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10 Ways To Leverage Social During a Redesign

Go ahead, flaunt your makeover. You look great.


Stephanie Paige Miller By Stephanie Paige Miller
03/26/2013 -12:31 PM






 

It seems like everyone is getting a face-lift these days: The Atlantic, WSJ.com, Redbook, the XO brand, Self. And whether you’re hitting refresh on a legacy brand or a newer dotcom, the redesign and relaunch of a publication is a big deal.

Social media is a powerful channel to communicate and share your new, highly visual story. You can use your social channels to protect the integrity of your brand while disseminating your new look, fresh voice and updated content.

Plus, it’s a plum opportunity to build some major brand cred.

Here are 10 ways to leverage social media if or when your brand redesigns:

1. Start a Thunderclap. It’s like a social flash mob. Sign up in advance and the program will share your celebratory message via Twitter and Facebook. Your followers will create a social tidal wave by tweeting/posting one message at the same time. Incentivize your followers like W did for their 40th Anniversary.

2. Give social the exclusive. Think like Beyoncé and unveil your new cover on Instagram or Tumblr. You want to reach a younger audience? Activate in their channel. And make it good—don’t skimp on content.

3. Promote your Twitter content. Own a hashtag to ensure that your material surfaces. This dovetails nicely if it’s tied to a franchise that’ll work across platforms.

4.
Use Vine to capture behind-the-scenes snippets from the relaunch. Quirky moments that inspired the creative direction; art installations that influenced a clean, uncluttered, cover. Or try focusing on one theme: Glamour emphasizes fashion, VH1 opts for music over reality show content.

5. Have a consistent dialogue. Now is the time to be overactive and accessible. As the feedback (positive and negative) rolls in, respond. Tell commenters that you’re the same brand but have an updated image. Then provide a link to compelling or service-driven content. Are you seeing your brand tagged (@PopularSciene, @TeenVogue) on Instagram? Visit as many profiles as possible and return the love with a heart or a comment. Notice re-pins coming from the same people on Pinterest? Follow them back. Comment and re-pin THEIR content onto your boards.

6. Creative should be consistent, too. SELF’s Twitter backdrop is a compilation of the pillar categories that define our new look. Like the pages of our relaunch issue, our Google+ profile is highly visual, featuring a large, updated cover photo.

7. Take the road less traveled.
Ditch the Facebook chat. Try Spreecast to deliver a smart roundtable discussion with celebrities, experts or editors included in your new issue. WSJ has a smart, informed channel on the live stream video platform and owned the space during New York Fashion Week 2013.

8. Get your editors and publishers involved.
Use this as an opportunity to put a name and face to your experts via social. Include @ mentions of your editors in tweets. Encourage them to opine on topics within their beat. Have them RT content within their sphere of coverage. Like point-of-view publishing, readers like to connect with real people, not omniscient brands.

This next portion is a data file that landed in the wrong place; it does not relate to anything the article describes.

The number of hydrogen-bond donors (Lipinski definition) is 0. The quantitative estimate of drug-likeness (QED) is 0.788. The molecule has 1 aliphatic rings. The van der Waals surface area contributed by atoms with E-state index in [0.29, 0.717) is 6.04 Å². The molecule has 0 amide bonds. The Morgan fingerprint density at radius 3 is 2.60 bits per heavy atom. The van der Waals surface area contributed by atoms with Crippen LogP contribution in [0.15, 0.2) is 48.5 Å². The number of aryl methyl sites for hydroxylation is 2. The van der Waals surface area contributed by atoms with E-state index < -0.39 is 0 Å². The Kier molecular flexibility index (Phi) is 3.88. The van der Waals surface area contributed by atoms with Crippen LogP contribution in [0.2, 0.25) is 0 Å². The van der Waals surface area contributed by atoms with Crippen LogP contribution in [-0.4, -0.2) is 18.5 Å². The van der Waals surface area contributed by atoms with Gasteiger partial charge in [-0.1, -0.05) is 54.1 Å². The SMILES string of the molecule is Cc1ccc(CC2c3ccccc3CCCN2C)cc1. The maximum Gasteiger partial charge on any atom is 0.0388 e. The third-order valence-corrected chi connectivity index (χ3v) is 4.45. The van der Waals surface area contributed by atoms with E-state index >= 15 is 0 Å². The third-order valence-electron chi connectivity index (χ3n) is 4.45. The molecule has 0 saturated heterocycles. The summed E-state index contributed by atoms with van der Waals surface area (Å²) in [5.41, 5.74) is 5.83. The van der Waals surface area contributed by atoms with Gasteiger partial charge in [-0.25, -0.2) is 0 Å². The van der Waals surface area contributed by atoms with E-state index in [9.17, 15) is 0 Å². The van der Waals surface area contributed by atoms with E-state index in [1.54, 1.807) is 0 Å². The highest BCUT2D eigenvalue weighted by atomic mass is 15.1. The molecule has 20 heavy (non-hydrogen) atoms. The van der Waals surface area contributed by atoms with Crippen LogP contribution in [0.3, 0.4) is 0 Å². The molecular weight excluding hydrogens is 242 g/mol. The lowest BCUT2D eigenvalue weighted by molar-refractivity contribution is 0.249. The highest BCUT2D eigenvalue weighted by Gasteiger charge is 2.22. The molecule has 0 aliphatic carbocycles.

9. Establish a Google+ profile three months prior to the relaunch. Post once a day. Repurpose content from Facebook if you don’t have the bandwidth for original. The goal is to improve your search results in time for the launch--when you need all the eyes you can get.

10. Tidy up your social bios. Go ahead, flaunt your makeover. You look great. Include messaging within the “about us” section of each channel. Take inventory. Use this is an opportunity to freshen up your mission statements. Re-title and give your Pinterest boards a description. Update your You Tube channel.

I’d love to hear from you. In your opinion, what brands have done it right? Have you seen any social media fails? As a reader, what would you like to see? Tweet me @StephaniePaige.

 





Stephanie Paige Miller By Stephanie Paige Miller -- Stephanie Miller is Condé Nast’s first social media editor at SELF Magazine. In addition to managing and growing SELF’s 10 social properties, she contributed to the social-responsive re-design of Self.com, launched an industry-first social dieting community and led SELF’s first partnership effort with the music sharing community Spotify. Stephanie is evolving the way SELF connects with readers via social media: through Storify posts, 30-second videos via Tout and recipe sharing with Foodily.

Stephanie was named one of the 30 under 30 “People to Watch” by MinOnline and was noted as a future leader and one of the “Faces in the Crowd”, by the MPA - The Association of Magazine Media. Over 59,000 people subscribe to her social media Facebook feed and she speaks regularly at social media and digital conferences. Stephanie was inducted as one the youngest members of Northwestern University’s Council of One Hundred – a women’s leadership and mentoring organization. She is a former D-1 college soccer player and participates in triathlons and marathons. Twitter: @StephaniePaige

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